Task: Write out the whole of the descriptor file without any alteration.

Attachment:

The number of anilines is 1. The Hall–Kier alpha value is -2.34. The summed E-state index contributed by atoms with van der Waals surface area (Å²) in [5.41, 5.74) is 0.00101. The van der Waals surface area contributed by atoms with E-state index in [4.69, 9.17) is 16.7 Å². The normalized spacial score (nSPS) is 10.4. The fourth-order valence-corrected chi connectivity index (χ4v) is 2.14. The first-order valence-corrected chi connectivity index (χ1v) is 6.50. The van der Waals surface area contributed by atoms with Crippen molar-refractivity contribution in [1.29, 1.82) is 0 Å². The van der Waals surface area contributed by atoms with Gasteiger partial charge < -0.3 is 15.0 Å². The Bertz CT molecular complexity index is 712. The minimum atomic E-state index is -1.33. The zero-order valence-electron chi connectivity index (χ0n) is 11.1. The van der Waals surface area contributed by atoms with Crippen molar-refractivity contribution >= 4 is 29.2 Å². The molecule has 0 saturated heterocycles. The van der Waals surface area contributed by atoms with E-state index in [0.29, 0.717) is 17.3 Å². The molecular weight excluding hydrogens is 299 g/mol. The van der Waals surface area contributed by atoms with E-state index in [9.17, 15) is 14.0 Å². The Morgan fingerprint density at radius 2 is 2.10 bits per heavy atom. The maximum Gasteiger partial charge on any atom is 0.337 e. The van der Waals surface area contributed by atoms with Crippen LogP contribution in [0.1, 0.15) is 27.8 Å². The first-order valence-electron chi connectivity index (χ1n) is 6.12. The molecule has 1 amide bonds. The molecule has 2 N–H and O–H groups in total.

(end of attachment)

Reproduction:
The number of anilines is 1. The Hall–Kier alpha value is -2.34. The summed E-state index contributed by atoms with van der Waals surface area (Å²) in [5.41, 5.74) is 0.00101. The van der Waals surface area contributed by atoms with E-state index in [4.69, 9.17) is 16.7 Å². The normalized spacial score (nSPS) is 10.4. The fourth-order valence-corrected chi connectivity index (χ4v) is 2.14. The first-order valence-corrected chi connectivity index (χ1v) is 6.50. The van der Waals surface area contributed by atoms with Crippen molar-refractivity contribution in [1.29, 1.82) is 0 Å². The van der Waals surface area contributed by atoms with Gasteiger partial charge < -0.3 is 15.0 Å². The Bertz CT molecular complexity index is 712. The minimum atomic E-state index is -1.33. The zero-order valence-electron chi connectivity index (χ0n) is 11.1. The van der Waals surface area contributed by atoms with Crippen molar-refractivity contribution >= 4 is 29.2 Å². The molecule has 0 saturated heterocycles. The van der Waals surface area contributed by atoms with E-state index in [0.29, 0.717) is 17.3 Å². The molecular weight excluding hydrogens is 299 g/mol. The van der Waals surface area contributed by atoms with E-state index in [9.17, 15) is 14.0 Å². The Morgan fingerprint density at radius 2 is 2.10 bits per heavy atom. The maximum Gasteiger partial charge on any atom is 0.337 e. The van der Waals surface area contributed by atoms with Crippen LogP contribution in [0.1, 0.15) is 27.8 Å². The first-order valence-electron chi connectivity index (χ1n) is 6.12. The molecule has 1 amide bonds. The molecule has 2 N–H and O–H groups in total.